A Plaid Cymru MP has accused the Secretary of State for Wales of “belittling” democracy in the devolved region on Friday.
Liz Saville Roberts MP slammed Conservative frontbencher Simon Hart for comments he made regarding the "little status" of representatives Wales compared with the rest of the United Kingdom.
“The Secretary of State’s comments yesterday evening that we should ‘stop fretting’ about what he terms our ‘little status’ ignores his own insignificance at the cabinet table or that Wales will lose a fifth of its representation in Westminster in the next parliament. Perhaps he should reflect on his own role before belittling our democracy."
This comes amid protests by the Welsh Assembly that the UK is undermining Welsh sovereignty by maintaining Westminster control to finance projects in Wales.
She described the UK's proposed ‘Levelling Up Fund’, which would see funding for financial projects in devolved regions handled by the Treasury in Westminster, as "side-lining our democracy and dictating our future".
The MP, whose constituency is Dwyfor Meirionnydd in north-west Wales, continued by saying that claiming Westminster is able to "single-handedly fix regional inequality is fantasy politics".
"It is Westminster which has tolerated, facilitated and, at times, marshalled the creation of systemic and structural regional inequalities which are the worst of any comparable developed country," she said.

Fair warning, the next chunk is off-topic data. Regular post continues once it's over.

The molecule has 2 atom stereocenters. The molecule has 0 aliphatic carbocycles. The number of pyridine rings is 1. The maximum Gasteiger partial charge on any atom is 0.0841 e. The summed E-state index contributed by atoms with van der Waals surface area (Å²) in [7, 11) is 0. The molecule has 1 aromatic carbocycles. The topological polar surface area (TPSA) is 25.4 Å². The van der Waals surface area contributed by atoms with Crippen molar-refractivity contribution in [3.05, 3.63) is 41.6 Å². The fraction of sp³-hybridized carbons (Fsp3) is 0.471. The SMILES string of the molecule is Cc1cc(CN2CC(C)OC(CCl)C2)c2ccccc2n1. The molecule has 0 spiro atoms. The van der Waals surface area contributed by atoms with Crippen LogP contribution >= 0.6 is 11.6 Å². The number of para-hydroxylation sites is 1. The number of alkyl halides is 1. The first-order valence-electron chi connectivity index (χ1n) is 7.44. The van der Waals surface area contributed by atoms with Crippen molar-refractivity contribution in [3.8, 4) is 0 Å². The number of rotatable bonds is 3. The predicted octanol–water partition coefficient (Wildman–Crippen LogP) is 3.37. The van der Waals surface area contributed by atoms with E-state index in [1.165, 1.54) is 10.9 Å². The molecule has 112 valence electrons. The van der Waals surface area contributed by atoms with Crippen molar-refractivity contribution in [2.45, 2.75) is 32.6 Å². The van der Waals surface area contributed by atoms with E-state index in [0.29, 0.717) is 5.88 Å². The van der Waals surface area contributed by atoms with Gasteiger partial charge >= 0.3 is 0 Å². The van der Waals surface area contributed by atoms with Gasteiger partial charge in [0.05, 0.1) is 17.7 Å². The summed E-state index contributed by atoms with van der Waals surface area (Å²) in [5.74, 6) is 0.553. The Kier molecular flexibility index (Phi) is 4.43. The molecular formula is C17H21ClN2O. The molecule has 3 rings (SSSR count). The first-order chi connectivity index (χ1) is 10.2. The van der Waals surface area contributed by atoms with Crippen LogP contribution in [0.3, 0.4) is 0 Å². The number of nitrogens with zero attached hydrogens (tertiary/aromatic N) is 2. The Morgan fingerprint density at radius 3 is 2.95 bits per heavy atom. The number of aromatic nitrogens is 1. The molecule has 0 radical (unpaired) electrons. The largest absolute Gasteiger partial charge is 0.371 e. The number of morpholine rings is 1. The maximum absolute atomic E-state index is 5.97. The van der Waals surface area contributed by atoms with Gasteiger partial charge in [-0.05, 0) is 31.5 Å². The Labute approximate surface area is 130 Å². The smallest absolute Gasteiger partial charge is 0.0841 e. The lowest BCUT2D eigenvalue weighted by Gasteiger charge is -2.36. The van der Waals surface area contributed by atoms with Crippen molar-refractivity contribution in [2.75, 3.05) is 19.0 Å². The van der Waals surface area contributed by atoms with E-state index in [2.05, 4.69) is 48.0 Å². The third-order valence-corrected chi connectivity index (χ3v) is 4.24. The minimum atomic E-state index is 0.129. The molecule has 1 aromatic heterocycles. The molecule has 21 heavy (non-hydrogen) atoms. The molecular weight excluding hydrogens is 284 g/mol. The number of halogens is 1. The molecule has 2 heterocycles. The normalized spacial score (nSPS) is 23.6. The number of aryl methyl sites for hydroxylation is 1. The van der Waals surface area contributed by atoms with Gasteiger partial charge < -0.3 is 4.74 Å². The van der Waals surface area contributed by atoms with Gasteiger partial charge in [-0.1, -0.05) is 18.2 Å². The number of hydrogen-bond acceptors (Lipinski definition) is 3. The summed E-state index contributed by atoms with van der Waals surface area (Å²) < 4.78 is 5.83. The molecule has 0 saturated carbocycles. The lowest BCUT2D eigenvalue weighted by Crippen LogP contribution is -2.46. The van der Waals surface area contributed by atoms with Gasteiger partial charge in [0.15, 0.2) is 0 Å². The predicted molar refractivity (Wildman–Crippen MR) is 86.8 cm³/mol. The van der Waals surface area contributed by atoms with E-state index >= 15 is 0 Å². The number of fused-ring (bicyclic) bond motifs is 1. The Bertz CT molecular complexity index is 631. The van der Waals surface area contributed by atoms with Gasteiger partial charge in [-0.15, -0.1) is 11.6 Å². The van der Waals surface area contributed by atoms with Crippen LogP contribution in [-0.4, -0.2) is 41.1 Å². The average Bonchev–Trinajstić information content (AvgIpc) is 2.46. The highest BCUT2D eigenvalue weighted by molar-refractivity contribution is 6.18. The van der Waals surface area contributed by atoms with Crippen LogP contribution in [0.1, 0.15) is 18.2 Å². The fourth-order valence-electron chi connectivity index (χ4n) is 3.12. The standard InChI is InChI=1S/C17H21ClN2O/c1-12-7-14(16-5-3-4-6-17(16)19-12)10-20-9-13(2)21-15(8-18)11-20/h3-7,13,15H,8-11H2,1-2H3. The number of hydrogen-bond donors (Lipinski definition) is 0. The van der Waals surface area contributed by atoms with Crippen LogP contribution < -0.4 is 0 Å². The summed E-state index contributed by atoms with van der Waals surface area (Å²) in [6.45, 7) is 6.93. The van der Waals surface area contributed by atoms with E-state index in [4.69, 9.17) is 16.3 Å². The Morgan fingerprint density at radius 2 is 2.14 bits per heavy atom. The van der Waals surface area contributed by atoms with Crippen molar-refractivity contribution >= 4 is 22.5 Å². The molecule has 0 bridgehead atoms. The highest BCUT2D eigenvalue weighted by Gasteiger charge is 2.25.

She added that Wales was being treated as "expendable" as part of an "unequal union", citing the £100Bln HS2 high-speed railway project "without an imperial inch of track in Wales".
"Ignoring this and their calculations that HS2 will cost Cardiff alone nearly £70 million annually, the UK government classified the project as benefiting both England and Wales".
According to Roberts, this would mean that "Barnett consequential payments", which she estimates to be around £5Bln, would not be accessible to local authorities.
The MP, who is a member of the Welsh nationalist party Plaid Cymru, criticised the UK government for failing on projects "actually physically here in Wales, like the Swansea Bay Tidal Lagoon or the electrification of our railways."
She dubbed the policy a "duplicitous mistake" and "a shameful sham of an election ploy. Empty words when Wales needs so much better".
“Decisions affecting Wales should be made in Wales, by a government that is accountable to the people of Wales. This May, Vote for Wales," she said.
This follows comments by the Tory minister in response to criticisms by the Welsh government that Westminister was "aggressively undermining" Welsh sovereignty in the devolved system by retaining control of funding.
Simon Hart said on Thursday that he wished Welsh leaders would “stop fretting about their own little status in Cardiff and actually look at the bigger picture”.
“This is not about politicians and power – this is about jobs, livelihoods and post-COVID recovery," he said while speaking to the BBC.
The devolved arrangement in the UK means that Scotland, Wales, and Northern Ireland have their own elected authorities and are issued certain funding powers.
Last year, the levelling up project was set to inject £4Bln of investment for projects in England before an additional £800 million for the devolved regions was announced.